“Everyone’s been asking for more restaurants, so here we go, it’s a restaurant,” John McGraw, trustee, added.

Activity to get that Hooters operational is expected later this month and once they start, it should take about six months to open, Geis said.

The trustees also passed a resolution to authorize adoption of an alternative method of apportionment of the undivided government fund.

Ohio’s Local Government Fund for 2018-2019 is $381.8 million, of which $2.5 million goes to Clermont County and then that figure is divided up as $1.22 million going to the county and $1.29 million is divvied up among the townships, villages and the cities of Milford and Loveland.

In the latter category, distribution of funds can be based on a statutory formula or an alternative formula agreed upon by the jurisdictions. For about two decades, an alternative formula has been used, reviewed and agreed upon every five years since.

Geis recommended that the trustees essentially signal their interest to the board of county commissioners in an alternative formula by extending the current formula for another year until such a new formula can be determined.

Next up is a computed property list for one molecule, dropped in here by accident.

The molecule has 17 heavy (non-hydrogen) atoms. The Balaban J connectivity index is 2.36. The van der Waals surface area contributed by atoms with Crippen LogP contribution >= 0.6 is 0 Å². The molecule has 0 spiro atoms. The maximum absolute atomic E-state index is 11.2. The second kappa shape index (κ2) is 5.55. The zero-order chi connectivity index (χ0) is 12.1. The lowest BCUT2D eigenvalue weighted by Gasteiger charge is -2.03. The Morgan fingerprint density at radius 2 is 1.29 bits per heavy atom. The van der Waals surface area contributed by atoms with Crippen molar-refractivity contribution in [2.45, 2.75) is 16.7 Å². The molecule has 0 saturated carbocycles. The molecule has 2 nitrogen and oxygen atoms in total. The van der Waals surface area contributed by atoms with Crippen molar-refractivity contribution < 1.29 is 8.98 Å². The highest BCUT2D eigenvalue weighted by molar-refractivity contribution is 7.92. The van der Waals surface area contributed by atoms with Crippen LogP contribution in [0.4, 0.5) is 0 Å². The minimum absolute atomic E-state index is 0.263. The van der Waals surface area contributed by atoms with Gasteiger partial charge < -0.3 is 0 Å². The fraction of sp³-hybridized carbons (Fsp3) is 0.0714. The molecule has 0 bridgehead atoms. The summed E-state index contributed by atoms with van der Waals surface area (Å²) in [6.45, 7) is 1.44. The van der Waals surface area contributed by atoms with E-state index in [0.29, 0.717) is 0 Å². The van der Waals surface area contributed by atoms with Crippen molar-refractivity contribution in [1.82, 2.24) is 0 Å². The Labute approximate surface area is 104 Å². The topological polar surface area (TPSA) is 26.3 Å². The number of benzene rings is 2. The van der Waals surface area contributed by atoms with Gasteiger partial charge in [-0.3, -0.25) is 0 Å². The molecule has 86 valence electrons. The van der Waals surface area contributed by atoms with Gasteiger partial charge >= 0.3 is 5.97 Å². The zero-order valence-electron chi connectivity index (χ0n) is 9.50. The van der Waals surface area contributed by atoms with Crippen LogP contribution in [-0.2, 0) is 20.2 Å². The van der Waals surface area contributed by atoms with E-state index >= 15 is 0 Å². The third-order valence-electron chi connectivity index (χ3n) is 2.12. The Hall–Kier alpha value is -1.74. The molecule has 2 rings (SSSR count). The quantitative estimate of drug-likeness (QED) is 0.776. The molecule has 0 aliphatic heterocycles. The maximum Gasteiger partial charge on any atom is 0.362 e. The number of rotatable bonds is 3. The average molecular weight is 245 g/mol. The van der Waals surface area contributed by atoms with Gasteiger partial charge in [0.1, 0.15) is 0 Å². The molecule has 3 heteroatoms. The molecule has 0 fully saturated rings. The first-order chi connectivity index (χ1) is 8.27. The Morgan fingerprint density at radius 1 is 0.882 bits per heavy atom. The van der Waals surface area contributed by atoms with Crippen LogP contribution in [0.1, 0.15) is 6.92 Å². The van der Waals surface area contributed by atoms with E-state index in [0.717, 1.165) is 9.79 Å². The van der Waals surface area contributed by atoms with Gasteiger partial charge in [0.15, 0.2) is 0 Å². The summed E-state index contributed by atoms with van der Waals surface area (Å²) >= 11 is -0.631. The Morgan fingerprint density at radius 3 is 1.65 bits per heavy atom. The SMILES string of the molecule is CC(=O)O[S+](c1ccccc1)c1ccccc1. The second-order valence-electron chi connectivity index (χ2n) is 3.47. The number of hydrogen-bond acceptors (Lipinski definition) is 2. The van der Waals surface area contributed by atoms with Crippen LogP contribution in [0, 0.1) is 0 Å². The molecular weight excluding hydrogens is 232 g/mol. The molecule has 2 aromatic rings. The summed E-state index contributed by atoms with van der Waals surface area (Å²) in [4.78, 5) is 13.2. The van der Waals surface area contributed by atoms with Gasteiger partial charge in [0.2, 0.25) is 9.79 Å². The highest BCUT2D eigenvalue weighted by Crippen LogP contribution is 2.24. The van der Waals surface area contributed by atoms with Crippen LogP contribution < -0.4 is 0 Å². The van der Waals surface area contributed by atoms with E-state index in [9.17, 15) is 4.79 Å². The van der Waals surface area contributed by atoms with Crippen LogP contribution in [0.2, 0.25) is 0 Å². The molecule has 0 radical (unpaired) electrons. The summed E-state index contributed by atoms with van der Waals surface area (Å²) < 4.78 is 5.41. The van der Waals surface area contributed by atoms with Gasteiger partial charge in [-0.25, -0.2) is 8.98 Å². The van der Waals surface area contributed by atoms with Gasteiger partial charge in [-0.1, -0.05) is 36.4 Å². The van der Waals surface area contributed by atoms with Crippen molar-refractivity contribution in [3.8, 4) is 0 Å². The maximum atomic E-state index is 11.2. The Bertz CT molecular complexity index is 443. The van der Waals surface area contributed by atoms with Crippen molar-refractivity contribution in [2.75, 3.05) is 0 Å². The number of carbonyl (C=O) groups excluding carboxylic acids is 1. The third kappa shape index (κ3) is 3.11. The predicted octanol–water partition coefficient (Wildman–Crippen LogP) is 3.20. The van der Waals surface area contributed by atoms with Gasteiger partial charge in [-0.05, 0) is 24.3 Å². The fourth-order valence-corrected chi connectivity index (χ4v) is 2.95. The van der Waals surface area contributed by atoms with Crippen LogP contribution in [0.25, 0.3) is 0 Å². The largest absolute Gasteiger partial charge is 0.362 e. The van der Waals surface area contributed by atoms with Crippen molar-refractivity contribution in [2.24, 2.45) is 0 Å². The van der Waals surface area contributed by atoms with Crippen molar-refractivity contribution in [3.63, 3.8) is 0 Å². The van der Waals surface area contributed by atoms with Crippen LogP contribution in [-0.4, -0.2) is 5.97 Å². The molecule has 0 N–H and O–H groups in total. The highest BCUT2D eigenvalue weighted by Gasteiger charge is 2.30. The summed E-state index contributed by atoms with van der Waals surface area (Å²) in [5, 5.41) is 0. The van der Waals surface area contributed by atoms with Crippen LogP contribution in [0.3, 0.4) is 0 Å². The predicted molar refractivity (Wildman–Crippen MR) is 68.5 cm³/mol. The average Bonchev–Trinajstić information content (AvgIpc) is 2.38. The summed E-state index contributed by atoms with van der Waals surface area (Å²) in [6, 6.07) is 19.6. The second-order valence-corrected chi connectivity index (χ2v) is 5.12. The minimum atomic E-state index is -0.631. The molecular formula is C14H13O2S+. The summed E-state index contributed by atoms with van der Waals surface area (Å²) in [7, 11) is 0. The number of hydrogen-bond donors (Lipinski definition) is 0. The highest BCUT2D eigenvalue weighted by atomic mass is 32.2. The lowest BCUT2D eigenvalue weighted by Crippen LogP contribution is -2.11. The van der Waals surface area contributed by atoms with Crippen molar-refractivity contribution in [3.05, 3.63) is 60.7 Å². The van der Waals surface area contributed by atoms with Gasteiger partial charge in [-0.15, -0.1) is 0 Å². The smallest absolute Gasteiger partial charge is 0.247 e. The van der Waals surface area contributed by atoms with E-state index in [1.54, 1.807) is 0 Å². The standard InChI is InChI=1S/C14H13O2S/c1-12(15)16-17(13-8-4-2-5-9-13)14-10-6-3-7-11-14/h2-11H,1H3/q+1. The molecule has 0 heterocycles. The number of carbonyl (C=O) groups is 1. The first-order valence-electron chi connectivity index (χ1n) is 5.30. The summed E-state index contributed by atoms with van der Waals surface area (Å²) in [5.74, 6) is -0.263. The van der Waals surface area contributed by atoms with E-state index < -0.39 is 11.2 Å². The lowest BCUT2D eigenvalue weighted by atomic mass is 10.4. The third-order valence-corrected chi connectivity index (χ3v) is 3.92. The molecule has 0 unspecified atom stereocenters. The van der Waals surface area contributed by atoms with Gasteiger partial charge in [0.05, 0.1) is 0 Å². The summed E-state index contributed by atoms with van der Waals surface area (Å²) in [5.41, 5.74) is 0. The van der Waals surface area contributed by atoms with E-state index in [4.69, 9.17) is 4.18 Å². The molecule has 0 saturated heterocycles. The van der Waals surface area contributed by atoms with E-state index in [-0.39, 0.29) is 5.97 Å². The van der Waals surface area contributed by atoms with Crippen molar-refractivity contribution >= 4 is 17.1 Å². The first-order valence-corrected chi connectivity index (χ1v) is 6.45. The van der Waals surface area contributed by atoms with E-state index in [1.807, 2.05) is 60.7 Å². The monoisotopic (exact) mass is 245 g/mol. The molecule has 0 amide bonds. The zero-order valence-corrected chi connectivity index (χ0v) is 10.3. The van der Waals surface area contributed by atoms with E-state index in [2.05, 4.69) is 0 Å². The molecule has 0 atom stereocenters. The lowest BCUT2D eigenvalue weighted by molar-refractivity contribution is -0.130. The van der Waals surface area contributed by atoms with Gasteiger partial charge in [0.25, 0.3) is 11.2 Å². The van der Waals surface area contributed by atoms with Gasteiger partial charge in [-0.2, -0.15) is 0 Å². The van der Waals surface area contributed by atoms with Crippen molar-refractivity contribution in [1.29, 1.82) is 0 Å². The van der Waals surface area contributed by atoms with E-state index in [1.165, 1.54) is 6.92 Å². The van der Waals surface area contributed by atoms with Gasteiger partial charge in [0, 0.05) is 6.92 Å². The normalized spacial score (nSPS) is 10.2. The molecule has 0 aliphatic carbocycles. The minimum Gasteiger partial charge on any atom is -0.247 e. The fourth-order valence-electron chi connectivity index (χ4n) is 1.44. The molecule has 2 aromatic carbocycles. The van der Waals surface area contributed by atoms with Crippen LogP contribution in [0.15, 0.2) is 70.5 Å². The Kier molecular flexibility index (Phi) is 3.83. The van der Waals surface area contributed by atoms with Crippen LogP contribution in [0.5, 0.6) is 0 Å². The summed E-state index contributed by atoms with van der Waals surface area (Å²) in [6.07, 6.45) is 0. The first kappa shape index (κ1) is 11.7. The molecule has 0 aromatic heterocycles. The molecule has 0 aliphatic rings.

Geis said it’s really the best they could hope for that the city of Milford is considering an alternative method since Milford gets most of the funds currently.

“I think there is an opportunity to maybe enhance our position next year with some of the changes that are going to occur in Clermont County,” he said, adding that Amelia becoming a city with the next census would put a lot of pressure to adjust the formula to make it more equitable.

Trustees also awarded the 2018-2019 Road Salt Contract to Compass Minerals Americas, Inc., as “the lowest responsive and most responsible bidder.”

The price per ton is $80.88 for 2,400 tons or $194,112, which is an increase from last year’s $48.63 per ton.

“I’m really not sure why the price went up so high because I don’t think we had that bad of a winter,” Matthew Taylor, service department director, said. “There’s a lot of people obviously that are confused by it as well.”

Taylor said the salt barn is full right now because not much salt was needed this past winter.By Brett Milam

Editor